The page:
Tennessee's top economic developer, meeting today in Germany with possible Volkswagen suppliers, says the Chattanooga plant will create the jobs and impact originally envisioned.
"I'm not worried it will provide as much bang for the buck," said Matt Kisber, state economic and community development commissioner.
Despite the economic slump, he said he and Gov. Phil Bredesen believe Volkswagen is "an anchor project that will draw thousands more automotive jobs to the state."
VW is "a strong company" and well positioned in the market, said Mr. Kisber, who will talk about opportunities in the state for German companies at the Southeastern Automotive Supplier Forum in Hanover, Germany.
He'll join Chattanooga Mayor Ron Littlefield, Hamilton County Mayor Claude Ramsey, state Revenue Commissioner Reagan Farr and Trevor Hamilton, the Chattanooga Area Chamber of Commerce's vice president for economic development.
Mr. Hamilton said the group also will build ties with officials of Lower Saxony, the state where VW is headquartered and 20 percent owner of the car maker. Mr. Hamilton said the delegation will see how VW manages training at its main Wolfsburg plant and visit a supplier park in Emden.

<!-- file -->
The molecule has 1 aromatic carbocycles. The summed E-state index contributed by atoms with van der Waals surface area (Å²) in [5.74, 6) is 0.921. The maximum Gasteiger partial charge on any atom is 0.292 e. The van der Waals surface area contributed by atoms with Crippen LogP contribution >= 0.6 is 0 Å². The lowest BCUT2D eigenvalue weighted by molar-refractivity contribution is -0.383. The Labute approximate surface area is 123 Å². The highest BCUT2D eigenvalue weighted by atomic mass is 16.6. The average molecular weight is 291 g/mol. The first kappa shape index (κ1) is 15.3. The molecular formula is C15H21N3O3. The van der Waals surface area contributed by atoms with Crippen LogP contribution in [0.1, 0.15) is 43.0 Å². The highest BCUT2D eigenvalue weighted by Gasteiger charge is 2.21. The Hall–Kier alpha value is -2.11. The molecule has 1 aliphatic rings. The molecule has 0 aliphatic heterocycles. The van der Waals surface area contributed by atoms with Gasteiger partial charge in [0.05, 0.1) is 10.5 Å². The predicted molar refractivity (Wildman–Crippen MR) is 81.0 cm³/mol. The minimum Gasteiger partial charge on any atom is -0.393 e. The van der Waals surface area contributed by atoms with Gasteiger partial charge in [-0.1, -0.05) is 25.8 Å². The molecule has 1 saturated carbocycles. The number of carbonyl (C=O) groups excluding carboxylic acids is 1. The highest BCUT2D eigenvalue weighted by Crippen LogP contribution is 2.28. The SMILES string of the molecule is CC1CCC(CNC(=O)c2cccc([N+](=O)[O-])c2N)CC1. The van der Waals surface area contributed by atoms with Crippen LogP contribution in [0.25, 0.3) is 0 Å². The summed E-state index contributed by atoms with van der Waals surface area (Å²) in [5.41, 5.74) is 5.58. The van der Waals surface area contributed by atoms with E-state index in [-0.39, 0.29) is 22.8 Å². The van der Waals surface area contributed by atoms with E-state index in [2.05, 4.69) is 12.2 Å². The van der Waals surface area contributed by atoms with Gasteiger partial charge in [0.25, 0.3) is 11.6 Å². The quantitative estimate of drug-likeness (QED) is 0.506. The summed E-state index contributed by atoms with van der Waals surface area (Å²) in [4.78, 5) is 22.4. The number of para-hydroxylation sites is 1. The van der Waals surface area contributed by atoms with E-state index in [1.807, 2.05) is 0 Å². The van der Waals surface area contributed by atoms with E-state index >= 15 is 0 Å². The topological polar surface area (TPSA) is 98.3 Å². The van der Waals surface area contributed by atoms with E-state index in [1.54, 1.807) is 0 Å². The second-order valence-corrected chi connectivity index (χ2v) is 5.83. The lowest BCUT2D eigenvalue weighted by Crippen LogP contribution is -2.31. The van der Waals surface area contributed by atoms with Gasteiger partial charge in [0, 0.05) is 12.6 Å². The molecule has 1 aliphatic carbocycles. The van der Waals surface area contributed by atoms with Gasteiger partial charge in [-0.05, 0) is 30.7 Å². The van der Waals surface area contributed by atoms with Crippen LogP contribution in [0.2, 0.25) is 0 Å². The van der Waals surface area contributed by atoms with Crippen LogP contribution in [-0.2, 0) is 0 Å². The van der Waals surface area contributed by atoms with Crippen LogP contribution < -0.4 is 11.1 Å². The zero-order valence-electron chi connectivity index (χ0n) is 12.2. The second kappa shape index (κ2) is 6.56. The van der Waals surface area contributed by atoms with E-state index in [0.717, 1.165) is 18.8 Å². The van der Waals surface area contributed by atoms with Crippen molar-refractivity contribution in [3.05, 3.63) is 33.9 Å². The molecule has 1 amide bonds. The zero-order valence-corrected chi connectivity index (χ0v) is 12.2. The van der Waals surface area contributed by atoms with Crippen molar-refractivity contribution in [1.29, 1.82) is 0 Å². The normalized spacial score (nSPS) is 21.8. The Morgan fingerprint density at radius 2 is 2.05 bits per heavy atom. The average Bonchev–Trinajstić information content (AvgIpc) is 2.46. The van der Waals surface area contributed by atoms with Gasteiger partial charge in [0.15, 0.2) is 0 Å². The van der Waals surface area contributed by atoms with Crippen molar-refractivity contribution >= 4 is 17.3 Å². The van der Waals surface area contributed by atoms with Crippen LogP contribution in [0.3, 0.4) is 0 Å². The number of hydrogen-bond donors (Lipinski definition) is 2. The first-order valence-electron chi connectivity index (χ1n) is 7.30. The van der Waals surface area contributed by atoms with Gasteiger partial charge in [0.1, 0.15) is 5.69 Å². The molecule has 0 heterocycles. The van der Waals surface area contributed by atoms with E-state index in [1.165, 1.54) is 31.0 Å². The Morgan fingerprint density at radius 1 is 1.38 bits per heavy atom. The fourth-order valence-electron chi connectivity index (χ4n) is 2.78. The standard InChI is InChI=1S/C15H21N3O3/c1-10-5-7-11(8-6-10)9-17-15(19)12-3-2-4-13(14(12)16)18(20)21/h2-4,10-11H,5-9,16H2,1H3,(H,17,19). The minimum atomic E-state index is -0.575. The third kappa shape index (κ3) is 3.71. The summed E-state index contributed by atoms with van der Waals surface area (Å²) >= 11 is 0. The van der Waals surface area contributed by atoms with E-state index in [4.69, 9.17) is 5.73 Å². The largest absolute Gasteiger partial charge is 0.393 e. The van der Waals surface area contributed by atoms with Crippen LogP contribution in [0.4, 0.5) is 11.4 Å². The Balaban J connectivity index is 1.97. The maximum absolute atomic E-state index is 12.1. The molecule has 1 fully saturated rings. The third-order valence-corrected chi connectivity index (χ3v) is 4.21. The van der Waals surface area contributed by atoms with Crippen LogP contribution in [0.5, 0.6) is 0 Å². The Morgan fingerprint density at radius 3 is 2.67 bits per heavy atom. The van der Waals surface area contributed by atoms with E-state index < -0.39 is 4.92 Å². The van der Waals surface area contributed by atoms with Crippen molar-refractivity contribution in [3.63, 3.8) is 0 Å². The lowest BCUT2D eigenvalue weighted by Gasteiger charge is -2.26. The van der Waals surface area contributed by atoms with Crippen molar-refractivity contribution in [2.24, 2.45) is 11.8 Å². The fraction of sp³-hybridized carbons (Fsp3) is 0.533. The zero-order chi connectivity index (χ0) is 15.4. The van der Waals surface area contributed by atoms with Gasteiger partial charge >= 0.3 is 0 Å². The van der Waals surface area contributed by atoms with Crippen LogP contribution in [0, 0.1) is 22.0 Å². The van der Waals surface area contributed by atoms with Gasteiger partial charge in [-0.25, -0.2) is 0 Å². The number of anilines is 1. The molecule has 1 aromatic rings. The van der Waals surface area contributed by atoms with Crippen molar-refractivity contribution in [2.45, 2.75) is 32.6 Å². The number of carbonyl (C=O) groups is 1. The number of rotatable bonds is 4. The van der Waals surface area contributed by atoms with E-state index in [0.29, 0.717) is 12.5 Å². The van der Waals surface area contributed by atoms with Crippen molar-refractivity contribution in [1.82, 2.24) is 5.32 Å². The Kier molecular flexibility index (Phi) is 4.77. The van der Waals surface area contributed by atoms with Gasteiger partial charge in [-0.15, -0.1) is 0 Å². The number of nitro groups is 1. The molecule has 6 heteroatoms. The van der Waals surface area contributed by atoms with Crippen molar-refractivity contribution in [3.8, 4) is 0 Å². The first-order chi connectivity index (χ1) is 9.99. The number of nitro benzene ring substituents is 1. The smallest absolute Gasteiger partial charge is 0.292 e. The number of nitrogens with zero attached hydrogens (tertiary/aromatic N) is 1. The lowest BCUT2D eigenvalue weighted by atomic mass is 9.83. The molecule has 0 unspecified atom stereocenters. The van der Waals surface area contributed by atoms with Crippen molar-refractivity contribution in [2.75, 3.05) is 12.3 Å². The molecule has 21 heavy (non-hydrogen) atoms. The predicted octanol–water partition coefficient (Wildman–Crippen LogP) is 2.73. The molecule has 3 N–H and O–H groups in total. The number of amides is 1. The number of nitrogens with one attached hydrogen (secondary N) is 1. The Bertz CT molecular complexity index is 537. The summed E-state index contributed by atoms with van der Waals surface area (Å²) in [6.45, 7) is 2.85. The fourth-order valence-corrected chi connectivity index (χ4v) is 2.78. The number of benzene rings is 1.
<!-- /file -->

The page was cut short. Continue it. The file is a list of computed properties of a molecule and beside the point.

He said Mr. Farr will be available to speak to German companies about tax credits Tennessee offers.
"He's part of the incentive discussion," Mr. Hamilton said.
Frank Fischer, VW's chief executive in Chattanooga, will also take part in the forum with the Tennessee delegation.
Mr. Kisber said now is the time for Tennessee to double its marketing efforts to woo companies and follow up on a recruiting trip last October.
"VW is further along in selecting its suppliers," he said.
Mr. Kisber said the forum is a chance to show suppliers what VW knows - that Tennessee is emerging as "the central hub of the growing Southern automotive industry."
CAR TO DATE, MORE THAN $204 MILLION IN LOCAL CONTRACTS HAVE BEEN AWARDED BY THE CITY, STATE AND VOLKSWAGEN, ACCORDING TO VW.
To lure VW, it's estimated that tax breaks amounting to $577.4 million will be spent or given up by governments.
Volkswagen plans to invest $1 billion in the local economy for the plant and create 2,000 jobs at the plant slated to start production in early 2011.
A University of Tennessee study has shown the new Volkswagen plant is expected to generate $12 billion in income growth and an additional 9,500 jobs over the life of the project.
After visiting Germany, Mr. Kisber will travel to Beijing, China, and meet with government and business leaders, he said.